Discover hidden life in your plot with the RHS Invisible Garden

Take a look at the fascinating world of microscopic organisms in the RHS's Invisible Garden at the Hampton Court Palace Flower Show

The RHS Invisible Garden shines a light on the hidden world on our doorstep by allowing visitors to magnify usually unseen organisms, including plants and insects, to more than 1000 times their actual size.

Among the organisms under scrutiny are:


The lacewing larva
This tiny creature, which due to its ferocity is sometimes called an 'aphid lion', hunts by seizing aphids and other small insects with its curved, hollow jaws, before sucking out their juices. Under the microscope it is possible to see the larva’s guts pulsing as it sucks on its prey.

A butterfly’s wing
When magnified the remarkably intricate structure of a butterfly’s wing reveals the tiny scales that make up the wing and give moths and butterflies their scientific name ‘Lepidoptera’, which in Greek means scaly wings.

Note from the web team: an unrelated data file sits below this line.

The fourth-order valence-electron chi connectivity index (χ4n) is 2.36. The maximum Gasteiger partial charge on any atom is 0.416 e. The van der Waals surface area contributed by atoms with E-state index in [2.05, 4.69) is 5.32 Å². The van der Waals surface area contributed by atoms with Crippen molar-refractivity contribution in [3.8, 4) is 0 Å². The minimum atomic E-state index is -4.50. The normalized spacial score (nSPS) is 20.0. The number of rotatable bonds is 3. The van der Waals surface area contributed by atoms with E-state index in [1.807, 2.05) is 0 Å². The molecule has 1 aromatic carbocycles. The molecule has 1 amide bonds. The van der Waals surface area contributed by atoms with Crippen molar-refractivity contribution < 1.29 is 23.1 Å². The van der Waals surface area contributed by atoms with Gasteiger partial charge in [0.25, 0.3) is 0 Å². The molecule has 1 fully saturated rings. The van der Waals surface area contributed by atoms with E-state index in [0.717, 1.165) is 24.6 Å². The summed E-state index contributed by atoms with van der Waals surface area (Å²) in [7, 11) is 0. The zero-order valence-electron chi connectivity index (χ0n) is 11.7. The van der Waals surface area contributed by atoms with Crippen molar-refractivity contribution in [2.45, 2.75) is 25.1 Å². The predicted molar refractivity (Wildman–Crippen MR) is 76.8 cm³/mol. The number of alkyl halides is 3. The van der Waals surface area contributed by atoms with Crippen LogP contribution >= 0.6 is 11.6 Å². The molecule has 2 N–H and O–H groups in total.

The wings of a Blue Morpho butterfly, which will be available to visitors, possess an amazing structure that manipulates light. This unique ability is inspiring researchers in the development of novel security tags to combat fraud, self-cleaning surfaces and protective clothing.

Carnivorous plants
A range of carnivorous plants will be shown devouring live prey to illustrate the remarkable adaptations they have developed to help them to exist in soils that are low in nitrogen and phosphorous. Adaptations include the development of elaborate leaf and stems that enable the plant to entice, trap, kill and digest their prey.

Rotifers
These simple multi-cellular animals that live in soil and fresh water are the vultures of the microscopic world. They will eat almost anything that will fit in their mouths, including decomposing organic materials.
In fresh water they are an important part of the water purification process, cleaning up organic particles and algae and helping to prevent algal blooms.

Without organisms like rotifers, soils and fresh water ecosystems would quickly fill up with waste materials; meaning nutrients vital to plant growth such as nitrogen, would stay locked in this organic waste.


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